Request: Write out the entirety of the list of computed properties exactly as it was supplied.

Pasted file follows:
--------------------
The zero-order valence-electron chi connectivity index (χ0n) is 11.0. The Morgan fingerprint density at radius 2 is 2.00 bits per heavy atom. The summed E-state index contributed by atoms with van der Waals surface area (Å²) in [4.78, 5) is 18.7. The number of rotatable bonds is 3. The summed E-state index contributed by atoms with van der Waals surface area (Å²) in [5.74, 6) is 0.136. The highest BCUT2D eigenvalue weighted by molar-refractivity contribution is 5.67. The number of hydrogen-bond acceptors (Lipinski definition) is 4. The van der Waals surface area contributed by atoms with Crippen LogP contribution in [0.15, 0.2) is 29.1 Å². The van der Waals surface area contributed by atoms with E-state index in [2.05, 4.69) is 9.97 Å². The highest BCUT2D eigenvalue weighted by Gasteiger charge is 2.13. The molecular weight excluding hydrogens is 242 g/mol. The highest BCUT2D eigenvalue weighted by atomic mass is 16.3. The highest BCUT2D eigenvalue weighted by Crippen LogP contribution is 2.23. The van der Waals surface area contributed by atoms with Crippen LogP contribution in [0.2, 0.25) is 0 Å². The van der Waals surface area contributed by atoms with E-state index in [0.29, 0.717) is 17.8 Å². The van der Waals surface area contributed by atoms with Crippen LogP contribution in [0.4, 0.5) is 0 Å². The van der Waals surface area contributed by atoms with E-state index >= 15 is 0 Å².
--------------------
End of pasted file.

The zero-order valence-electron chi connectivity index (χ0n) is 11.0. The Morgan fingerprint density at radius 2 is 2.00 bits per heavy atom. The summed E-state index contributed by atoms with van der Waals surface area (Å²) in [4.78, 5) is 18.7. The number of rotatable bonds is 3. The summed E-state index contributed by atoms with van der Waals surface area (Å²) in [5.74, 6) is 0.136. The highest BCUT2D eigenvalue weighted by molar-refractivity contribution is 5.67. The number of hydrogen-bond acceptors (Lipinski definition) is 4. The van der Waals surface area contributed by atoms with Crippen LogP contribution in [0.15, 0.2) is 29.1 Å². The van der Waals surface area contributed by atoms with E-state index in [2.05, 4.69) is 9.97 Å². The highest BCUT2D eigenvalue weighted by Gasteiger charge is 2.13. The molecular weight excluding hydrogens is 242 g/mol. The highest BCUT2D eigenvalue weighted by atomic mass is 16.3. The highest BCUT2D eigenvalue weighted by Crippen LogP contribution is 2.23. The van der Waals surface area contributed by atoms with Crippen LogP contribution in [0.2, 0.25) is 0 Å². The van der Waals surface area contributed by atoms with E-state index in [0.29, 0.717) is 17.8 Å². The van der Waals surface area contributed by atoms with Crippen LogP contribution in [0.4, 0.5) is 0 Å². The van der Waals surface area contributed by atoms with E-state index >= 15 is 0 Å².